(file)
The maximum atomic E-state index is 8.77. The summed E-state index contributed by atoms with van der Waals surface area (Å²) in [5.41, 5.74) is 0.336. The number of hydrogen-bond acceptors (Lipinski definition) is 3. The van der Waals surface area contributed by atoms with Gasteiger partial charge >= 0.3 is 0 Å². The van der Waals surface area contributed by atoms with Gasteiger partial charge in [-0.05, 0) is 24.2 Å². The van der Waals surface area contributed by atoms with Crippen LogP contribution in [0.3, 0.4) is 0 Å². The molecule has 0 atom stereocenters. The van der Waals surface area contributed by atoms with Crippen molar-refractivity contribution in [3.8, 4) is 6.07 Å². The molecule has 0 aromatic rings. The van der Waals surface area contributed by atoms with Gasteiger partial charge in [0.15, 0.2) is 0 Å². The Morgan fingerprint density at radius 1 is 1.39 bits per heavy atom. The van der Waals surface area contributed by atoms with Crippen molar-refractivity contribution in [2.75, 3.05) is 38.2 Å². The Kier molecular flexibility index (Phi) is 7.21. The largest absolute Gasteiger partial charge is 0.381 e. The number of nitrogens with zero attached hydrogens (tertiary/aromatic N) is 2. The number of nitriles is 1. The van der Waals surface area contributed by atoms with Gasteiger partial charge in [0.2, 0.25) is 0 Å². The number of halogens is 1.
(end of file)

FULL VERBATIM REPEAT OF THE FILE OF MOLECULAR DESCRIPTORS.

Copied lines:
The maximum atomic E-state index is 8.77. The summed E-state index contributed by atoms with van der Waals surface area (Å²) in [5.41, 5.74) is 0.336. The number of hydrogen-bond acceptors (Lipinski definition) is 3. The van der Waals surface area contributed by atoms with Gasteiger partial charge >= 0.3 is 0 Å². The van der Waals surface area contributed by atoms with Gasteiger partial charge in [-0.05, 0) is 24.2 Å². The van der Waals surface area contributed by atoms with Crippen LogP contribution in [0.3, 0.4) is 0 Å². The molecule has 0 atom stereocenters. The van der Waals surface area contributed by atoms with Crippen molar-refractivity contribution in [3.8, 4) is 6.07 Å². The molecule has 0 aromatic rings. The van der Waals surface area contributed by atoms with Gasteiger partial charge in [0.15, 0.2) is 0 Å². The Morgan fingerprint density at radius 1 is 1.39 bits per heavy atom. The van der Waals surface area contributed by atoms with Crippen molar-refractivity contribution in [2.75, 3.05) is 38.2 Å². The Kier molecular flexibility index (Phi) is 7.21. The largest absolute Gasteiger partial charge is 0.381 e. The number of nitrogens with zero attached hydrogens (tertiary/aromatic N) is 2. The number of nitriles is 1. The van der Waals surface area contributed by atoms with Gasteiger partial charge in [0.2, 0.25) is 0 Å². The number of halogens is 1.